Rick Perry seeks Ronald Reagan mantle 50 years after iconic speech


Past and potentially future presidential candidate Rick Perry grasped for the mantle of Ronald Reagan on Monday with a scathing denunciation of President Obama that asserted the Democrat was so lacking in competence his tenure would usher in a new season of victories for Republicans.

Perry’s address at the Ronald Reagan library in Simi Valley came 50 years to the day after one of Reagan’s signature speeches, a sweeping defense of conservative beliefs offered just before the 1964 presidential election.

“It’s no wonder Americans are frustrated; we have entrusted immense power in government and America has never had less faith in its institutions,” Perry, the outgoing Texas governor, said during the evening speech. “The issue is not merely an adversarial agenda enacted by another party. This isn’t just R versus D…. It’s about basic competence.”


Wrapping together myriad GOP criticisms of Obama’s tenure, Perry said, “In the last year we have witnessed government bungle healthcare for heroes, target our citizens under tax laws, fail to operate a website for the president’s signature initiative, trade five terrorists for a soldier who disappeared under questionable circumstances, and leave the front door of the White House open where a crazy man could walk in. ”

Perry, who has spent months attempting to rebuild his national image after a stumbling presidential effort in 2012, denounced Obama’s energy policy and his handling of the economy and said the rise of Islamist militants in Syria “can be directly attributed to the neglect of the president.” Domestically, he echoed — without much specificity — Reagan’s call for a federal government that shrinks its hold on Americans’ lives.

Government “cannot replace the industriousness of individual workers, or assume the responsibility of families,” he said. “For too long it has been expanded into our lives, played too central a role. But a simple fact remains: The larger government grows, the smaller our circle of freedoms.”

Americans would punish Democrats in 2016 by electing a Republican president, he predicted.

“I doubt very much that after this season of disappointment, mediocrity and decline a slow correction in course is what voters are going to be looking for,” he said. “I believe that come 2016, if the American people are given the choice, they will be ready for a clean break from the Obama agenda and anything like it.”

Reagan’s “A Time For Choosing” speech aired on nationwide television days before Barry Goldwater’s landslide defeat. While it failed to help elect Goldwater — who lost 44 states — it set in motion the ascendance of conservative ideals as honed by Reagan, which culminated, 16 years later, in his election as president. The speech was delivered during the Cold War, as American involvement in the Vietnam war built up, but its themes echo the terms of political debate even now. (Perry argued that recent aggression by Russia was reminiscent of that era. )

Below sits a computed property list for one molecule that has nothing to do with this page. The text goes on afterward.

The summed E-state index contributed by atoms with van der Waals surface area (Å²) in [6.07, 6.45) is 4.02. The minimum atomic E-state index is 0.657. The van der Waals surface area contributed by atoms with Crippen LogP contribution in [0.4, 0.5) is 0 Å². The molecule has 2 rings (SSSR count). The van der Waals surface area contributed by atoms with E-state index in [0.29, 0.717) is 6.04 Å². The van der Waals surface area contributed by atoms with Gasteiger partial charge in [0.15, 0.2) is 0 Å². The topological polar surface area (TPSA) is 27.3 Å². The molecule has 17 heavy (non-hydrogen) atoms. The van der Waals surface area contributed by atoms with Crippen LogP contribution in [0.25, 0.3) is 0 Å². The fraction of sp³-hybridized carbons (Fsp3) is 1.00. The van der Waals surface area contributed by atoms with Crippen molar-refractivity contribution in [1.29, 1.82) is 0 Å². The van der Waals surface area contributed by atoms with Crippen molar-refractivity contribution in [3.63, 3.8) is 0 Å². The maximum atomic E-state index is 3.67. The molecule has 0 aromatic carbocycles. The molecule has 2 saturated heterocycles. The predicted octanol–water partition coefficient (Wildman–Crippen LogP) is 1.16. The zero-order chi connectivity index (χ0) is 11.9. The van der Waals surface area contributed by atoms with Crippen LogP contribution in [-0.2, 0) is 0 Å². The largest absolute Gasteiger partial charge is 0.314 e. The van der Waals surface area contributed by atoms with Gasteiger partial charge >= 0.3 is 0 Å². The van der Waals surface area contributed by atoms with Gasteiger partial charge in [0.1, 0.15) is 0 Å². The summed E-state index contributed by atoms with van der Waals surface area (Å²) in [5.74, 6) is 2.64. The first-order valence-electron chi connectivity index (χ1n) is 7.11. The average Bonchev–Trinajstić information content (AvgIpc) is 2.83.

Reagan cast the 1964 election as one that would determine “whether we believe in our capacity for self-government or whether we abandon the American revolution and confess that a little intellectual elite in a far-distant capitol can plan our lives for us better than we can plan them ourselves.”


The future president’s assessment of the stakes involved in the 1964 election — that defeat would “sentence them to take the last step into a thousand years of darkness” — may appear exaggerated seen in retrospect. But the former California governor and two-term president remains a revered and unifying figure in the Republican party, one whose departures from current GOP orthodoxy are brushed aside.

It was the rose-colored-glasses vision of Reagan that Perry sought to invoke on Monday at the library that bears the late president’s name.

Perry offered only a fleeting reference to one issue that links him with Reagan — a more moderate view than the rest of the party on how to deal with illegal immigration. The Texas governor, whose replacement will be elected next week, suffered hugely in 2012 from criticism by other Republicans about his support for some breaks for young people in the country illegally.

“If you ask me to name the number one issue confronting America, I would not say it is our porous border; I would not say it is the weakest recovery since the Great Depression. I wouldn’t even say it’s all the challenges that are adding up overseas,” Perry said. “The greatest problem of all is that in the face of these troubles so many serious challenges, we don’t have the leadership to deal with it. We are experiencing a crisis of competence in America, and the people know it.”

Perry gave no firm answer Monday as to whether he would seek the presidency. When asked, he gave a blunt criticism of his own star-crossed campaign in 2012. As he has before, he blamed back surgery in the summer of 2011 for making him “not physically or mentally at the top of my game” — but indicated he also was ignorant of the demands placed on a candidate.

“I was probably a little arrogant — ‘I’ve been elected governor of Texas three times, what can be harder than that’ — right?” he said. “The process of preparation, to be considered for the presidency, is a long and substantive path. I did not do that in 2011-12, and I would suggest I paid a pretty substantive price for that.”


This time around, he said, he has been engaged in a two-year program to learn about domestic and foreign policies.

“I may not run for president in 2016,” he said, to a smattering of disapproval from the crowd, “but if I don’t, the reason I don’t run is not that I’m not prepared. I will be prepared.”

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